There’s the saying, “No one ever bets too much on a winning horse.” But the flip side is also true: Everyone bets too much on a loser.
NBA Live Betting
Once a game has started you can still bet on a game. This is called live betting, in-game betting or in-play betting. Live betting has brought a relatively new addition to online sports gaming.
Live betting allows you to place a bet at any time during an ongoing game and take advantage of new opportunities and changes.
Live bets also allow you to adjust your wagers and in effect cancel bets during live betting.
Betting with the NBA Schedule
The NBA has 1230 games per season, and a season stretches over 6 months. That means half a year of action, so it’s no mystery why the NBA is so dominant in the minds of sports fans. Every team plays 82 games within these 6 months (41 at home and 41 away).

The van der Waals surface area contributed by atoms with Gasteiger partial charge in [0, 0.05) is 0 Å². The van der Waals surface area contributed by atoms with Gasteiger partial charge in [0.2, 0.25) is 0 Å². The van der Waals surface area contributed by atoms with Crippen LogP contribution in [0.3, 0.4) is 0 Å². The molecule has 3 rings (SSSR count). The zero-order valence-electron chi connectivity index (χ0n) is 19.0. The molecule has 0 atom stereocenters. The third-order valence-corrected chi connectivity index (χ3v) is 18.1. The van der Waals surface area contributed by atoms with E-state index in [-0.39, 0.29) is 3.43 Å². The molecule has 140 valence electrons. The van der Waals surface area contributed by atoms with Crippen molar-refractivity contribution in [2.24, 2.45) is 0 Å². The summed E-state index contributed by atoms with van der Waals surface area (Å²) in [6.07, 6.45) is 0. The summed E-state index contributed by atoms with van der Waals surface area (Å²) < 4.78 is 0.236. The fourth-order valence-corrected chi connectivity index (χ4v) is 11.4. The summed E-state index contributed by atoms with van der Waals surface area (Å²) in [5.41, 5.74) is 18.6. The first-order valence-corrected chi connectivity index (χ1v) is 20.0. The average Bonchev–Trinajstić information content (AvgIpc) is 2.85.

How the NBA Schedule Affects Players
This schedule is grueling, even for professional athletes. Very often teams only have 1-2 days off between games. Winning a difficult game can come at the expense of wearing out top athletes.
An injury of a key player can throw off the stats for an expected win (which can throw off a bet placed early).
Teams may also reserve their top players for more difficult games. This can result in them not beating worse teams as badly as would be expected (so watch your spread here), or they might even lose by not playing their stars.
Home Court Advantage
One of the most illogical aspects of NBA scheduling and betting is the home court advantage. NBA athletes are professionals who are trained to focus on the game, not the fans, so why would fans influence a game?
The simple fact is that fans do influence the outcome of the game. Playing at home usually gives 2-5 points to a spread advantage.